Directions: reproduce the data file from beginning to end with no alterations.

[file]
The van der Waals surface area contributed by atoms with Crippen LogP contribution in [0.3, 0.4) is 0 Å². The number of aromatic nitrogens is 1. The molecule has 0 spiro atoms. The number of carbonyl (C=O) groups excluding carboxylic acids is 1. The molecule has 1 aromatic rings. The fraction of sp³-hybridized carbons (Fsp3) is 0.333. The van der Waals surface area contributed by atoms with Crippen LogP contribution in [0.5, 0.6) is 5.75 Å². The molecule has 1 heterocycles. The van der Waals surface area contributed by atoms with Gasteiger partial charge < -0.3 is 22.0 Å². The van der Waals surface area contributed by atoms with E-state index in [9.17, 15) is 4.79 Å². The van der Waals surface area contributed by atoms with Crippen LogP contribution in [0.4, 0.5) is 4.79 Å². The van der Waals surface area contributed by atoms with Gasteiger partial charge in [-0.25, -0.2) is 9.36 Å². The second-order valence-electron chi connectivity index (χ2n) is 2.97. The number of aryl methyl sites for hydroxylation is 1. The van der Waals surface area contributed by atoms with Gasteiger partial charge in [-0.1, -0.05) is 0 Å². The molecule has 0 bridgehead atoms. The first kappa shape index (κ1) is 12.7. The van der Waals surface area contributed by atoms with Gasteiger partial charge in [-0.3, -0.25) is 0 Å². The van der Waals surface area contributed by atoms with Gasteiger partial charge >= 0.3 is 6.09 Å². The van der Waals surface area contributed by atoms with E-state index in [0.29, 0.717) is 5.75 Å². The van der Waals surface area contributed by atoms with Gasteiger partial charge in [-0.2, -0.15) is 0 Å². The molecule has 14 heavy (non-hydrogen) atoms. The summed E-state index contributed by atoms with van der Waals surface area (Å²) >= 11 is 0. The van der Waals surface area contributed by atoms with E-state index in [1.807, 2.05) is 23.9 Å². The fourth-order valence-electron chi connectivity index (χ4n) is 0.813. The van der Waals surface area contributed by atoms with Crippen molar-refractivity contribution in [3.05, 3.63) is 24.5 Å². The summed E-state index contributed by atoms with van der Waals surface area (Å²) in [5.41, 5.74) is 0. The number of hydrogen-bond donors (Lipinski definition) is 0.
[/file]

The van der Waals surface area contributed by atoms with Crippen LogP contribution in [0.3, 0.4) is 0 Å². The number of aromatic nitrogens is 1. The molecule has 0 spiro atoms. The number of carbonyl (C=O) groups excluding carboxylic acids is 1. The molecule has 1 aromatic rings. The fraction of sp³-hybridized carbons (Fsp3) is 0.333. The van der Waals surface area contributed by atoms with Crippen LogP contribution in [0.5, 0.6) is 5.75 Å². The molecule has 1 heterocycles. The van der Waals surface area contributed by atoms with Gasteiger partial charge < -0.3 is 22.0 Å². The van der Waals surface area contributed by atoms with E-state index in [9.17, 15) is 4.79 Å². The van der Waals surface area contributed by atoms with Crippen LogP contribution in [0.4, 0.5) is 4.79 Å². The van der Waals surface area contributed by atoms with Gasteiger partial charge in [-0.25, -0.2) is 9.36 Å². The second-order valence-electron chi connectivity index (χ2n) is 2.97. The number of aryl methyl sites for hydroxylation is 1. The van der Waals surface area contributed by atoms with Gasteiger partial charge in [-0.1, -0.05) is 0 Å². The molecule has 0 bridgehead atoms. The first kappa shape index (κ1) is 12.7. The van der Waals surface area contributed by atoms with Gasteiger partial charge in [-0.3, -0.25) is 0 Å². The van der Waals surface area contributed by atoms with Gasteiger partial charge >= 0.3 is 6.09 Å². The van der Waals surface area contributed by atoms with E-state index in [0.29, 0.717) is 5.75 Å². The van der Waals surface area contributed by atoms with Gasteiger partial charge in [-0.2, -0.15) is 0 Å². The molecule has 14 heavy (non-hydrogen) atoms. The summed E-state index contributed by atoms with van der Waals surface area (Å²) >= 11 is 0. The van der Waals surface area contributed by atoms with E-state index in [1.807, 2.05) is 23.9 Å². The fourth-order valence-electron chi connectivity index (χ4n) is 0.813. The van der Waals surface area contributed by atoms with Crippen molar-refractivity contribution in [3.05, 3.63) is 24.5 Å². The summed E-state index contributed by atoms with van der Waals surface area (Å²) in [5.41, 5.74) is 0. The number of hydrogen-bond donors (Lipinski definition) is 0.